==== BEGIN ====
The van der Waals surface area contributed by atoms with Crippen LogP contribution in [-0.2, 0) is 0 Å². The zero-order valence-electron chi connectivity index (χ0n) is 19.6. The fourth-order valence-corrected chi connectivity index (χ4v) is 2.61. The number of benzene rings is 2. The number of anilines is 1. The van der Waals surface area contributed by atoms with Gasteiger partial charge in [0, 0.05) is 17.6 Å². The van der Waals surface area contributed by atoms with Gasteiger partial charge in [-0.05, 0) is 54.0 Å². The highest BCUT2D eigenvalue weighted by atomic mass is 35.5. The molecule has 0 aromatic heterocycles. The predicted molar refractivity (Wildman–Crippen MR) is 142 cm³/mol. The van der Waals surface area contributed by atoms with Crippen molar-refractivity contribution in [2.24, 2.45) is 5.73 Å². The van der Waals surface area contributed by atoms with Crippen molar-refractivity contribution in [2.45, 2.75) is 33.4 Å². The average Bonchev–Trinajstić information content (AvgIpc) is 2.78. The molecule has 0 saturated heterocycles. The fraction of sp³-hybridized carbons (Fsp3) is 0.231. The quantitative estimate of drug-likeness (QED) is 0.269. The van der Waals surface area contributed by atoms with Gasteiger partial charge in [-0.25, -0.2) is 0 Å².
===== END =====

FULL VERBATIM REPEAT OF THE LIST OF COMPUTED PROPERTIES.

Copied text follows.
The van der Waals surface area contributed by atoms with Crippen LogP contribution in [-0.2, 0) is 0 Å². The zero-order valence-electron chi connectivity index (χ0n) is 19.6. The fourth-order valence-corrected chi connectivity index (χ4v) is 2.61. The number of benzene rings is 2. The number of anilines is 1. The van der Waals surface area contributed by atoms with Gasteiger partial charge in [0, 0.05) is 17.6 Å². The van der Waals surface area contributed by atoms with Gasteiger partial charge in [-0.05, 0) is 54.0 Å². The highest BCUT2D eigenvalue weighted by atomic mass is 35.5. The molecule has 0 aromatic heterocycles. The predicted molar refractivity (Wildman–Crippen MR) is 142 cm³/mol. The van der Waals surface area contributed by atoms with Crippen molar-refractivity contribution in [2.24, 2.45) is 5.73 Å². The van der Waals surface area contributed by atoms with Crippen molar-refractivity contribution in [2.45, 2.75) is 33.4 Å². The average Bonchev–Trinajstić information content (AvgIpc) is 2.78. The molecule has 0 saturated heterocycles. The fraction of sp³-hybridized carbons (Fsp3) is 0.231. The quantitative estimate of drug-likeness (QED) is 0.269. The van der Waals surface area contributed by atoms with Gasteiger partial charge in [-0.25, -0.2) is 0 Å².